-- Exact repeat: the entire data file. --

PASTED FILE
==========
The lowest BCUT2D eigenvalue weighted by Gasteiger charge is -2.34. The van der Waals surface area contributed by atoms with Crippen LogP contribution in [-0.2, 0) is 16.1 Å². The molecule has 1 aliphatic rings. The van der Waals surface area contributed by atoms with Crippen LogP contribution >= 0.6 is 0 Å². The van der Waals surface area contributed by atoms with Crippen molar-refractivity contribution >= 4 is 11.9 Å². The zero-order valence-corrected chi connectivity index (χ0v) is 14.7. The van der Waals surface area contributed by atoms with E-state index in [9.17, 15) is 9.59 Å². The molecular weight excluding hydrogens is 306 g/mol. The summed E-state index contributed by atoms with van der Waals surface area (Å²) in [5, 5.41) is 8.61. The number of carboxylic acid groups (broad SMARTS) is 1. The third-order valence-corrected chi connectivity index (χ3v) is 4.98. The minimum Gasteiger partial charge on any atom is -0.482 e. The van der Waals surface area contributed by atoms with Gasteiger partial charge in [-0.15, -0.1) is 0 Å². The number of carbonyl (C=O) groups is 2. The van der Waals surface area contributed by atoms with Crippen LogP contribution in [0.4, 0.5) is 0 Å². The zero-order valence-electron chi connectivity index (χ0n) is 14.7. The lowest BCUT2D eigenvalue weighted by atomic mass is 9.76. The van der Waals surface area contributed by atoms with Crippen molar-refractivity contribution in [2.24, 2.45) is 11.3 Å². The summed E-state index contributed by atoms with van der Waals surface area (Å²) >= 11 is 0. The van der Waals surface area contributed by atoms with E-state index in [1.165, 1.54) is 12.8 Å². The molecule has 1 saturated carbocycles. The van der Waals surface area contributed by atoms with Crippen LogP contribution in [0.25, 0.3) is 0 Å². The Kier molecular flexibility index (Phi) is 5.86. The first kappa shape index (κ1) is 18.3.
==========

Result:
The lowest BCUT2D eigenvalue weighted by Gasteiger charge is -2.34. The van der Waals surface area contributed by atoms with Crippen LogP contribution in [-0.2, 0) is 16.1 Å². The molecule has 1 aliphatic rings. The van der Waals surface area contributed by atoms with Crippen LogP contribution >= 0.6 is 0 Å². The van der Waals surface area contributed by atoms with Crippen molar-refractivity contribution >= 4 is 11.9 Å². The zero-order valence-corrected chi connectivity index (χ0v) is 14.7. The van der Waals surface area contributed by atoms with E-state index in [9.17, 15) is 9.59 Å². The molecular weight excluding hydrogens is 306 g/mol. The summed E-state index contributed by atoms with van der Waals surface area (Å²) in [5, 5.41) is 8.61. The number of carboxylic acid groups (broad SMARTS) is 1. The third-order valence-corrected chi connectivity index (χ3v) is 4.98. The minimum Gasteiger partial charge on any atom is -0.482 e. The van der Waals surface area contributed by atoms with Gasteiger partial charge in [-0.15, -0.1) is 0 Å². The number of carbonyl (C=O) groups is 2. The van der Waals surface area contributed by atoms with Crippen LogP contribution in [0.4, 0.5) is 0 Å². The zero-order valence-electron chi connectivity index (χ0n) is 14.7. The lowest BCUT2D eigenvalue weighted by atomic mass is 9.76. The van der Waals surface area contributed by atoms with Crippen molar-refractivity contribution in [2.24, 2.45) is 11.3 Å². The summed E-state index contributed by atoms with van der Waals surface area (Å²) >= 11 is 0. The van der Waals surface area contributed by atoms with E-state index in [1.165, 1.54) is 12.8 Å². The molecule has 1 saturated carbocycles. The van der Waals surface area contributed by atoms with Crippen LogP contribution in [0.25, 0.3) is 0 Å². The Kier molecular flexibility index (Phi) is 5.86. The first kappa shape index (κ1) is 18.3.